We have a problem.
Every time a Canadian puts in an hour of work into the paid economy, the equivalent of over three years worth of human work energy is released from fossil fuels on his behalf, well over 1000 hours. Unless we can each work 1000 times as hard, we urgently need to figure out a different model of living before fossil fuels end. And fossil fuels will end not too far in the future, either through resource exhaustion or through measures specifically designed to stop their use for climate reasons.
The solutions are challenging but available. We need to embrace them while we have time.
Roughly half of the energy released from fossil fuels is lost as heat in car engines, coal and gas-fired generating facilities and industrial processes. Simply by moving to renewable electricity, we can dramatically reduce our energy needs. Electric car engines are over 5 times as efficient as those that run on liquid fuels. Heat losses in wind turbines are negligible.
What is termed as “useful energy” also needs rethinking. Is it useful to heat a leaky home and watch the warmth escape into the cold night air outside? Is it useful to haul two tons of metal when your real objective is to carry a person? Is it useful to keep appliances operating or on standby when no one is there to appreciate them?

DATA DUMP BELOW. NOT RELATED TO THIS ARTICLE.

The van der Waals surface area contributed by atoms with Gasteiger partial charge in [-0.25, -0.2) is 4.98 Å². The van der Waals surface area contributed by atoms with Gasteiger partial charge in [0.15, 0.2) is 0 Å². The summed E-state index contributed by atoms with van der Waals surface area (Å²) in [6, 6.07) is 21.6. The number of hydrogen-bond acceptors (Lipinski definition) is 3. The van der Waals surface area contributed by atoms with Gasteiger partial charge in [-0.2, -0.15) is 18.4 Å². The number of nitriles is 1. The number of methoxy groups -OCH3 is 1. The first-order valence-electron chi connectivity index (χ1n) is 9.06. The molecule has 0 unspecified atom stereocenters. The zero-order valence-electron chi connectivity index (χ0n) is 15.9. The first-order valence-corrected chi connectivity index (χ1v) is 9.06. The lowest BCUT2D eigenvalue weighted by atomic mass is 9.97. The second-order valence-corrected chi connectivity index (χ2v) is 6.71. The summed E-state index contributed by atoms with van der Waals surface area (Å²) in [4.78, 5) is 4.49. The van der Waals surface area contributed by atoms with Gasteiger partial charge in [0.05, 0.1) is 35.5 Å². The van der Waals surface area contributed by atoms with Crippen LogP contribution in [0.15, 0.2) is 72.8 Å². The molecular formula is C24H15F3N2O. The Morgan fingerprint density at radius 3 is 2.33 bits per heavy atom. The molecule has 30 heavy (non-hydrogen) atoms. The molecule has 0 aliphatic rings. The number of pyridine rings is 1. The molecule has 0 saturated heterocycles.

Finally, we’re using more and more fossil fuels just to find the fossil fuels, get them out of the ground, refine them and deliver them to us. We’re digging farther and deeper for ever smaller and poorer deposits of fossil fuels. This problem is only going to get worse unless we get off this treadmill. By making a conscious decision to reduce our use of fossil fuels, we’ll reduce the need for more expensive and energy-intensive extraction.
But even then, we’ll still need to replace the equivalent energy of perhaps 300 hours of work for every hour we put into the paid economy. That is a huge challenge and we have a very limited time to do it.
Another way of looking at the problem is taking the average cost of wind energy and applying it to the energy released from all fossil sources. We can assume that in a wind-based economy, every time energy can be delivered more cheaply by efficiency, conservation or other sources, it will be. On the other hand, there will undoubtedly be some costs for new transmission and storage in a wind-based economy, which will add to the costs.
If we assume that overall costs will be about double the costs for wind generation alone, I’ve calculated that we would need to devote 7.7% of current global GDP every year for 40 years to eliminate our fossil fuel inputs. These costs involve the manufacture and installation of wind turbines, related technologies, storage, transmission and any cheaper alternatives where possible. They do not include the cost of mining and smelting metals, manufacturing parts, transporting parts and raw materials or other inputs.
Just to impress a little bit of the scale of this challenge, keep in mind that the auto industry is a mere 4% of the North American economy. The global arms industry is another 2% of the global economy. Manufacturing turbines is very energy intensive and high in associated emissions. If we commit to this path, we must be prepared to switch over other parts of the economy to this endeavor if we want to have any hope of reducing emissions simultaneously.
It is an enormous challenge, but the alternatives are unthinkable.
It’s time to vote Green.